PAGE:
As part of its work with schools, the V&A hosted a design and technology symposium for secondary school art and design teachers during the summer break.

Speaking at the symposium, Dr Hunt told the audience: “At a moment when Britain is forging a new place in the world, we need brilliant art, design and technology education to help young people develop skills for the future economy. However, the current curriculum focus on attainment in EBacc subjects, funding cuts and reduction of teacher training are damaging the already precarious skills crisis facing our country.

“Since 2010, there has been an average 27 per cent drop in creative subjects at GCSE, but this has been unevenly distributed, with only a four per cent drop in art and design, but a 42 per cent drop in design and technology and a 36 per cent drop in performing arts subjects.”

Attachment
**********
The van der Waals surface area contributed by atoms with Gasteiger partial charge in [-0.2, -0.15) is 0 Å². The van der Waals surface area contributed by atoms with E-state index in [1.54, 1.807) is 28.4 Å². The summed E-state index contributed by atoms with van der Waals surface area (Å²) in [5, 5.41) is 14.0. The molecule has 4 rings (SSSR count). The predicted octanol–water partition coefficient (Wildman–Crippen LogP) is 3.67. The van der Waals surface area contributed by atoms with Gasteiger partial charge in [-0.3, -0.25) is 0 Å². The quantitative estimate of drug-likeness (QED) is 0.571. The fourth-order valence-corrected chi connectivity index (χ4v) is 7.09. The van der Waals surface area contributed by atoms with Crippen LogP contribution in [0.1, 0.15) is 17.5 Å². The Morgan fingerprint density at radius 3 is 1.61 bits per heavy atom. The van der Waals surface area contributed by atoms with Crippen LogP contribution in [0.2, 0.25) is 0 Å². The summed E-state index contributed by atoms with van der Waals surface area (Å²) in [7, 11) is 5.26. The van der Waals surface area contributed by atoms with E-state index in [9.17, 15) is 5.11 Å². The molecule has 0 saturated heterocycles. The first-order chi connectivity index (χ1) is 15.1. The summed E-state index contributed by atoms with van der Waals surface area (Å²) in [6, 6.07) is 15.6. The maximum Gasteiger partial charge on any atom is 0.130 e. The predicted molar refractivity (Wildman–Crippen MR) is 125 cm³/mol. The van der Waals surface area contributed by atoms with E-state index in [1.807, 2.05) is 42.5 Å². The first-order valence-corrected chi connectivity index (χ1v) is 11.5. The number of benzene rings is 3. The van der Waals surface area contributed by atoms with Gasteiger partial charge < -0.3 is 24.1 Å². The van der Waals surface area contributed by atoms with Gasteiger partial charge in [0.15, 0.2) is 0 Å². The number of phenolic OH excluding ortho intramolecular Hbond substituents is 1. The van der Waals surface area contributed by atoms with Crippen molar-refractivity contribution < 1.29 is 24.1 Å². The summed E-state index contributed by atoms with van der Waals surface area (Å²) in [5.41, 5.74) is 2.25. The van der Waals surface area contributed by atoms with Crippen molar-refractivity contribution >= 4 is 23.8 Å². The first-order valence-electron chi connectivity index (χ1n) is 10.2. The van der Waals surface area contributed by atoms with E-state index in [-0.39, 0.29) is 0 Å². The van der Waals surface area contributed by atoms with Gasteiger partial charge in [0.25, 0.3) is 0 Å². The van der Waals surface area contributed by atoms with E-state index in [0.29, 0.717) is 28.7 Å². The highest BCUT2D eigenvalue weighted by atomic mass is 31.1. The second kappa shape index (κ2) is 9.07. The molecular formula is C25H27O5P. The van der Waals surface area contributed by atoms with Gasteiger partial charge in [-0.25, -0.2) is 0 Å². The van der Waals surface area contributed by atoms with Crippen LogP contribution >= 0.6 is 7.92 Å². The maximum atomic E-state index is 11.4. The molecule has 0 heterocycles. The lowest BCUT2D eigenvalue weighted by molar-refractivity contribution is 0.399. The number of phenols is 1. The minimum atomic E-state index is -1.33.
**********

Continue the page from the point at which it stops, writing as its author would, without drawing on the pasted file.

Dr Hunt pointed out that there is an economic argument for young people studying creative subjects: “The creative industries are now worth £84.1 billion to the UK economy,” he said. “Recent government figures show that the sector is growing at almost twice the rate of the wider UK economy.”

He said that the V&A had a responsibility to support schools and teachers in delivering design and technology teaching “in the most exciting manner possible”.

Dr Hunt continued: “We believe that exposure to a wide range of school subjects is essential for equipping the next generation with the necessary skills and knowledge to study at higher education level and to be prepared for the world of work. A creative education gives young people the opportunity to explore ways of making meaning, forming opinions and expressing ideas.”